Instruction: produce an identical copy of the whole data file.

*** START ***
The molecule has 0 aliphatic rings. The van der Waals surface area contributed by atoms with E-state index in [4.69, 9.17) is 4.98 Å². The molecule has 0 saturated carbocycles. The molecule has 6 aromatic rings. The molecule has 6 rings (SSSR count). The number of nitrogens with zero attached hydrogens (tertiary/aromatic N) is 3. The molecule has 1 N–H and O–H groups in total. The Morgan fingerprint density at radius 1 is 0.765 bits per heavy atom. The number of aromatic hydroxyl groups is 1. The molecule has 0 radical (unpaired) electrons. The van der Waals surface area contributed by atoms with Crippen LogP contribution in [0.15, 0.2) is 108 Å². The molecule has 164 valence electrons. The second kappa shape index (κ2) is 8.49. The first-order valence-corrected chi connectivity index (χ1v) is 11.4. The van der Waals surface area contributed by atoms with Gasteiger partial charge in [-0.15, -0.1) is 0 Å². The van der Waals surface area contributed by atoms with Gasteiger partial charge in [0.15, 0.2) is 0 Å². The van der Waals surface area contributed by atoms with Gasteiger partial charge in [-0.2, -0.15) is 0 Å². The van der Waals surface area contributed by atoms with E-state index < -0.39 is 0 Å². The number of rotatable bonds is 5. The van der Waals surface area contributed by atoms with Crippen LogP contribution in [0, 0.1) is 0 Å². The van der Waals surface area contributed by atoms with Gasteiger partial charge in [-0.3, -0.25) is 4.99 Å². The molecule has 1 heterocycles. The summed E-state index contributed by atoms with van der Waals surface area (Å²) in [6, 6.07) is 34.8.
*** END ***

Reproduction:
The molecule has 0 aliphatic rings. The van der Waals surface area contributed by atoms with E-state index in [4.69, 9.17) is 4.98 Å². The molecule has 0 saturated carbocycles. The molecule has 6 aromatic rings. The molecule has 6 rings (SSSR count). The number of nitrogens with zero attached hydrogens (tertiary/aromatic N) is 3. The molecule has 1 N–H and O–H groups in total. The Morgan fingerprint density at radius 1 is 0.765 bits per heavy atom. The number of aromatic hydroxyl groups is 1. The molecule has 0 radical (unpaired) electrons. The van der Waals surface area contributed by atoms with Crippen LogP contribution in [0.15, 0.2) is 108 Å². The molecule has 164 valence electrons. The second kappa shape index (κ2) is 8.49. The first-order valence-corrected chi connectivity index (χ1v) is 11.4. The van der Waals surface area contributed by atoms with Gasteiger partial charge in [-0.15, -0.1) is 0 Å². The van der Waals surface area contributed by atoms with Gasteiger partial charge in [0.15, 0.2) is 0 Å². The van der Waals surface area contributed by atoms with Gasteiger partial charge in [-0.2, -0.15) is 0 Å². The van der Waals surface area contributed by atoms with E-state index < -0.39 is 0 Å². The number of rotatable bonds is 5. The van der Waals surface area contributed by atoms with Crippen LogP contribution in [0, 0.1) is 0 Å². The van der Waals surface area contributed by atoms with Gasteiger partial charge in [-0.3, -0.25) is 4.99 Å². The molecule has 1 heterocycles. The summed E-state index contributed by atoms with van der Waals surface area (Å²) in [6, 6.07) is 34.8.